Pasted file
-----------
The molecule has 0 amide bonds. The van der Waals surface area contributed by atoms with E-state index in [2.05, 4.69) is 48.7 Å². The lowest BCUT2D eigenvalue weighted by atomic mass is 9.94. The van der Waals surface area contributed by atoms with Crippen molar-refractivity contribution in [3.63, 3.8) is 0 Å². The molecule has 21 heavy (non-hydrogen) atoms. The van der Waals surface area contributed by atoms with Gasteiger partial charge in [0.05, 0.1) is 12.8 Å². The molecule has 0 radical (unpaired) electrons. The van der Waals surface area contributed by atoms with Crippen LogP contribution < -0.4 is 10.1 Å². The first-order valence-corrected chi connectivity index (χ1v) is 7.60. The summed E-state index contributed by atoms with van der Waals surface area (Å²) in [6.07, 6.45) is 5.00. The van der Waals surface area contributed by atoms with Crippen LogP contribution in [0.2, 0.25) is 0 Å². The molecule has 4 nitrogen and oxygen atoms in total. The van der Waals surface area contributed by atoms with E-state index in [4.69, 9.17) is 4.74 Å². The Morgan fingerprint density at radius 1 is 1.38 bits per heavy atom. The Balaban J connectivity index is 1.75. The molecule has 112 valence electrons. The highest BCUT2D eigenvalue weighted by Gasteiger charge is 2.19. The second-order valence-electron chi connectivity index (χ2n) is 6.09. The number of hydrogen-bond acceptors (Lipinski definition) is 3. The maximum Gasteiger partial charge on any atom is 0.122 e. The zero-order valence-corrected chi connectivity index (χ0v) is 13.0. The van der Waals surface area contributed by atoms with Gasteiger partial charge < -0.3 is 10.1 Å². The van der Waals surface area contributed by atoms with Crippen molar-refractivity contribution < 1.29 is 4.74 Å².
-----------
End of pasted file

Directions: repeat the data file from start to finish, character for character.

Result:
The molecule has 0 amide bonds. The van der Waals surface area contributed by atoms with E-state index in [2.05, 4.69) is 48.7 Å². The lowest BCUT2D eigenvalue weighted by atomic mass is 9.94. The van der Waals surface area contributed by atoms with Crippen molar-refractivity contribution in [3.63, 3.8) is 0 Å². The molecule has 21 heavy (non-hydrogen) atoms. The van der Waals surface area contributed by atoms with Gasteiger partial charge in [0.05, 0.1) is 12.8 Å². The molecule has 0 radical (unpaired) electrons. The van der Waals surface area contributed by atoms with Crippen LogP contribution < -0.4 is 10.1 Å². The first-order valence-corrected chi connectivity index (χ1v) is 7.60. The summed E-state index contributed by atoms with van der Waals surface area (Å²) in [6.07, 6.45) is 5.00. The van der Waals surface area contributed by atoms with Crippen LogP contribution in [0.2, 0.25) is 0 Å². The molecule has 4 nitrogen and oxygen atoms in total. The van der Waals surface area contributed by atoms with E-state index in [4.69, 9.17) is 4.74 Å². The Morgan fingerprint density at radius 1 is 1.38 bits per heavy atom. The Balaban J connectivity index is 1.75. The molecule has 112 valence electrons. The highest BCUT2D eigenvalue weighted by Gasteiger charge is 2.19. The second-order valence-electron chi connectivity index (χ2n) is 6.09. The number of hydrogen-bond acceptors (Lipinski definition) is 3. The maximum Gasteiger partial charge on any atom is 0.122 e. The zero-order valence-corrected chi connectivity index (χ0v) is 13.0. The van der Waals surface area contributed by atoms with Gasteiger partial charge < -0.3 is 10.1 Å². The van der Waals surface area contributed by atoms with Crippen molar-refractivity contribution < 1.29 is 4.74 Å².